Deviled eggs are always a party favorite, and the first thing to fly off the table. D’Lish Deviled Eggs by Kathy Casey both pays homage to the classic deviled egg and dishes up creative, modern takes on tradition.
This isn’t just a recipe book; its pages are packed full with everything from how to make superb hard-cooked eggs every time, to filling and garnishing picture-perfect stuffed eggs. Grandma’s Old-Fashioned Deviled Eggs are sure to bring back fond memories of family gatherings, while inspired offerings like “California Roll” Deviled Eggs and Two-Bite “Carbonara” Deviled Duck Eggs add a delicious start to any dinner party. Kicky Devilish Green Eggs & Ham or Dirty Martini Deviled Eggs make perfect cocktail cohorts.
With recipe suggestions for tasty parties and seasonal and holiday pairings, D’Lish Deviled Eggs is the ultimate kitchen companion for dishing up America’s favorite appetizer. Chock-full of fab tips, from the history of deviled eggs to collecting vintage plateware, this book will definitely “egg you on” to head to the kitchen and get crackin’! A classy little guide to a classy little dish, D’Lish Deviled Eggs will open up a whole new world of ways to jazz up these one-bite wonders! (description from publisher)
My Mother often tells stories about her father and the everyday adventures he had as a rural postal carrier during the Great Depression – the horse and wagon he used during the winter and when the roads were impassable, the cat they acquired because the cat hitched a ride in the mail truck one day, and how every spring he would deliver boxes of baby chicks, their busy peeps filling the truck – stories about events that now seem strange and distant to our modern world. In those days, raising chickens was commonplace both for eggs and for meat and nearly every farm – and many households in the small towns of Iowa – had a pen for chickens. As small farms and towns disappeared, so did the backyard pens and raising chickens became exotic and unusual. Thanks to the growing interest in eating local and fresh, chickens are cool again.
If you’re thinking about raising your own chickens, take a look at Chick Days: an Absolute Beginner’s Guide to Raising Chickens by Jenna Woginrich. You’ll learn a lot and have fun while you’re at it. Arranged scrapbook style with lots of photos and tips, Woginrich takes you through the first year of raising three chicks to laying hens. Along the way you’ll learn all kinds of trivia and practical information, all presented with humor and encouragement. There’s even a recipe (for quiche! not fried chicken!) These are fancy chickens that produce beautiful eggs and Woginrich makes no bones about the fact that these chickens are being raised as pets (although they’re also good egg producers) Even if you have no intention of adding chickens to your garden, you’ll have fun imagining the possibilities with this book.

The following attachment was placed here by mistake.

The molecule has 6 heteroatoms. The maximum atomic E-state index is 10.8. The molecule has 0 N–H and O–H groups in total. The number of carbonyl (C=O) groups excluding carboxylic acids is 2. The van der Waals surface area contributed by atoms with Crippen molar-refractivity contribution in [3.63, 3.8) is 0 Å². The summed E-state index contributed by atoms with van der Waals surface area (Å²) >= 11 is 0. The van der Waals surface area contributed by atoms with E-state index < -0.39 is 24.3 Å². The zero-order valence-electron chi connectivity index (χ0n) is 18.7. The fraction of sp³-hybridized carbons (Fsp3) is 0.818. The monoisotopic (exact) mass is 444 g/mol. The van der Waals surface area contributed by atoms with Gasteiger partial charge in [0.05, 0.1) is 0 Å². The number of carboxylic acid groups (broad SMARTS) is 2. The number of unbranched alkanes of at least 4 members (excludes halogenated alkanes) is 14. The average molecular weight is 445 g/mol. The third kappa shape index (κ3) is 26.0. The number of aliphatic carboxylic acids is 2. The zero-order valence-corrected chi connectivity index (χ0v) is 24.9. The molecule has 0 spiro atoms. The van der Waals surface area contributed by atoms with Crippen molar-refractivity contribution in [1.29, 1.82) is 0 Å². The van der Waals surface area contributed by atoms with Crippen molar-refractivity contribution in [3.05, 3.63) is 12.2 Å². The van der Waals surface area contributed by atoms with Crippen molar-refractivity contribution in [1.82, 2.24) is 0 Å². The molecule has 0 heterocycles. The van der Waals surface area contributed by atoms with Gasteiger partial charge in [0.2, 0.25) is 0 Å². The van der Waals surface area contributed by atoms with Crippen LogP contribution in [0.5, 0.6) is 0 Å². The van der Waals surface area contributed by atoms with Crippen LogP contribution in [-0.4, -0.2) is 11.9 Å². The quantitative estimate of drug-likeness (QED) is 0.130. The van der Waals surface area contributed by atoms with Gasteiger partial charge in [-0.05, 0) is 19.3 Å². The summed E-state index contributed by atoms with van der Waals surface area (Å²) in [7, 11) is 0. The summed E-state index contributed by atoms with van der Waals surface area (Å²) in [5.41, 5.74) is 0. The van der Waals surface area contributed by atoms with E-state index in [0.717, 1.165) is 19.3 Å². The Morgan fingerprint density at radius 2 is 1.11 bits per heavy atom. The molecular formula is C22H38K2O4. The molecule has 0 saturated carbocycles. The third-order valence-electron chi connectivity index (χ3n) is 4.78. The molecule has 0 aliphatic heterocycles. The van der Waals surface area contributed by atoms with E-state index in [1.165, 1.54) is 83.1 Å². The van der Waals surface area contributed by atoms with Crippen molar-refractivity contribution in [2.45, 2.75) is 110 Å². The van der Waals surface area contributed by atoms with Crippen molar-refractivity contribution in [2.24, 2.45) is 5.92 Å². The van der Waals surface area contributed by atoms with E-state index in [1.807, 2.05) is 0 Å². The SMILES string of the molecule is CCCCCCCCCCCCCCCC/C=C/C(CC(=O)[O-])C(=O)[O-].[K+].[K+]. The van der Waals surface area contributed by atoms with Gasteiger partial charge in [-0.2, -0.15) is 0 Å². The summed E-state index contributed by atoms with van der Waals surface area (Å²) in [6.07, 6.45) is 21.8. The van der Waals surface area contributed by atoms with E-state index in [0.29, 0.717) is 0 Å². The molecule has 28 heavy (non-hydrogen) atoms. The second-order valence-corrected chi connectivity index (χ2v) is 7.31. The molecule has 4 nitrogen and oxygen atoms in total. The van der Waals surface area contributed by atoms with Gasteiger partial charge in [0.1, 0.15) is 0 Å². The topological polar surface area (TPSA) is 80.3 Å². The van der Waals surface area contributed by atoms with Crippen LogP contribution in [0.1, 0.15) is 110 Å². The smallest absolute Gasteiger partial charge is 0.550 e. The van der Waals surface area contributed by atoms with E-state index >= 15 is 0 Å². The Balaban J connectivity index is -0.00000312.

City officials in Davenport, Iowa City and Cedar Rapids aren’t the only ones to be considering how to deal with the recent vogue of urban chickens. The locovore movement and a struggling economy have combined to produce the “It” Bird, as Susan Orlean calls chickens. There are those that say that the Obamas should have a few at the White House. You can even find plans on the internet for building a coop out of Ikea furniture.
Orlean, author of the Orchid Thief, turns her eye to small-time chicken raising in the September 28th New Yorker. She traces the history of keeping fowl in America, how they went out of favor in the fifties and how they were gentrified by Martha Stewart’s gourmet chickens and pastel eggs. You may or may not know that Iowa is the home to the “largest rare-breed poultry hatchery in the world.”
Orlean herself finds the perfect solution for her needs…just a few chickens (guaranteed to be hens) and a small plastic coop. ( A British company called Omlet manufactures the Eglu).
If the subject intrigues you, check out The Joy of Keeping Chickens by Jennifer Megyesi, Living with Chickens: Everything You Need to Know to Raise Your Own Backyard Flock by Jay Rossier, and, of course, Raising Chickens for Dummies.
“Brunch” always means something special – a celebration or gathering. Now you can make any occassion – like “it’s the weekend” – special with the help of Gale Gand’s Brunch.
Gale includes the standards – eggs, pancakes, scones and muffins – but she also throws in some unexpected entries such as potstickers, lemony wheatberry salad and pretzles. Basic recipes for classic brunch dishes – omelets, waffles, pancakes, crepes, strata, quiche – are outlined, then fun and interesting variations for each are suggested. Recipes are straightforward and simple – because who wants to spend time in the kitchen during brunch? There’s something for every taste from Peanut Butter and Jelly Turnovers to Almond Ciabatta French Toast to Apricot Chicken Salad. Now any day – and any meal – can be special.